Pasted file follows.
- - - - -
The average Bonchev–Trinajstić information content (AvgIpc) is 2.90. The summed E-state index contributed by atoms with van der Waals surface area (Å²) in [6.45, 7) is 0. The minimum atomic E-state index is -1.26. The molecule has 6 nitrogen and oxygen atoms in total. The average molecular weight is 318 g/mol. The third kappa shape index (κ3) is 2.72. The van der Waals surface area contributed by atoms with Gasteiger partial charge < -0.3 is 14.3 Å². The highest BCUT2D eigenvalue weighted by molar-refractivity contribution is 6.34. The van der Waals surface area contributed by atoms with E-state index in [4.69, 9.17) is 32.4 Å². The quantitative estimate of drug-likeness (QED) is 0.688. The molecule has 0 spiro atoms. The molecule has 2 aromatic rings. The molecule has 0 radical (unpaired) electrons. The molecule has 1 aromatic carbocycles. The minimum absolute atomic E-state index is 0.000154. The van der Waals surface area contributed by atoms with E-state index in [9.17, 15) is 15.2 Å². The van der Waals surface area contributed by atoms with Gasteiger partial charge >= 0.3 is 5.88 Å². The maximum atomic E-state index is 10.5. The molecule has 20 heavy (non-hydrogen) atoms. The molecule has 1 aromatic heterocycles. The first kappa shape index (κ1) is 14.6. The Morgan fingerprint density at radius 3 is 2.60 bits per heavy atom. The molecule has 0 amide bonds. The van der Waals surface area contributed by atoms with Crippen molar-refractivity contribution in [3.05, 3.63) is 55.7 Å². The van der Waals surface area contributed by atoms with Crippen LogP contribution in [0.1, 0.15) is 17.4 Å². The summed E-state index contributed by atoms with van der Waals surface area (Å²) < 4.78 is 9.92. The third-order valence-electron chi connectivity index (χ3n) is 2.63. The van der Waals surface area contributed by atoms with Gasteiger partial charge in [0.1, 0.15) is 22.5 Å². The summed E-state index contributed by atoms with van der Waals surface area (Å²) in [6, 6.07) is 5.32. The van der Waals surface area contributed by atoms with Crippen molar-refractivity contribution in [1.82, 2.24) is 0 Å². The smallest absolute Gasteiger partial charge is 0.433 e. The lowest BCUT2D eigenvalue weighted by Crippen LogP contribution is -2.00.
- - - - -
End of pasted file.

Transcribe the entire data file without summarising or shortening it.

The average Bonchev–Trinajstić information content (AvgIpc) is 2.90. The summed E-state index contributed by atoms with van der Waals surface area (Å²) in [6.45, 7) is 0. The minimum atomic E-state index is -1.26. The molecule has 6 nitrogen and oxygen atoms in total. The average molecular weight is 318 g/mol. The third kappa shape index (κ3) is 2.72. The van der Waals surface area contributed by atoms with Gasteiger partial charge < -0.3 is 14.3 Å². The highest BCUT2D eigenvalue weighted by molar-refractivity contribution is 6.34. The van der Waals surface area contributed by atoms with E-state index in [4.69, 9.17) is 32.4 Å². The quantitative estimate of drug-likeness (QED) is 0.688. The molecule has 0 spiro atoms. The molecule has 2 aromatic rings. The molecule has 0 radical (unpaired) electrons. The molecule has 1 aromatic carbocycles. The minimum absolute atomic E-state index is 0.000154. The van der Waals surface area contributed by atoms with E-state index in [9.17, 15) is 15.2 Å². The van der Waals surface area contributed by atoms with Gasteiger partial charge >= 0.3 is 5.88 Å². The maximum atomic E-state index is 10.5. The molecule has 20 heavy (non-hydrogen) atoms. The molecule has 1 aromatic heterocycles. The first kappa shape index (κ1) is 14.6. The Morgan fingerprint density at radius 3 is 2.60 bits per heavy atom. The molecule has 0 amide bonds. The van der Waals surface area contributed by atoms with Crippen molar-refractivity contribution in [3.05, 3.63) is 55.7 Å². The van der Waals surface area contributed by atoms with Crippen LogP contribution in [0.1, 0.15) is 17.4 Å². The summed E-state index contributed by atoms with van der Waals surface area (Å²) < 4.78 is 9.92. The third-order valence-electron chi connectivity index (χ3n) is 2.63. The van der Waals surface area contributed by atoms with Gasteiger partial charge in [0.1, 0.15) is 22.5 Å². The summed E-state index contributed by atoms with van der Waals surface area (Å²) in [6, 6.07) is 5.32. The van der Waals surface area contributed by atoms with Crippen molar-refractivity contribution in [1.82, 2.24) is 0 Å². The smallest absolute Gasteiger partial charge is 0.433 e. The lowest BCUT2D eigenvalue weighted by Crippen LogP contribution is -2.00.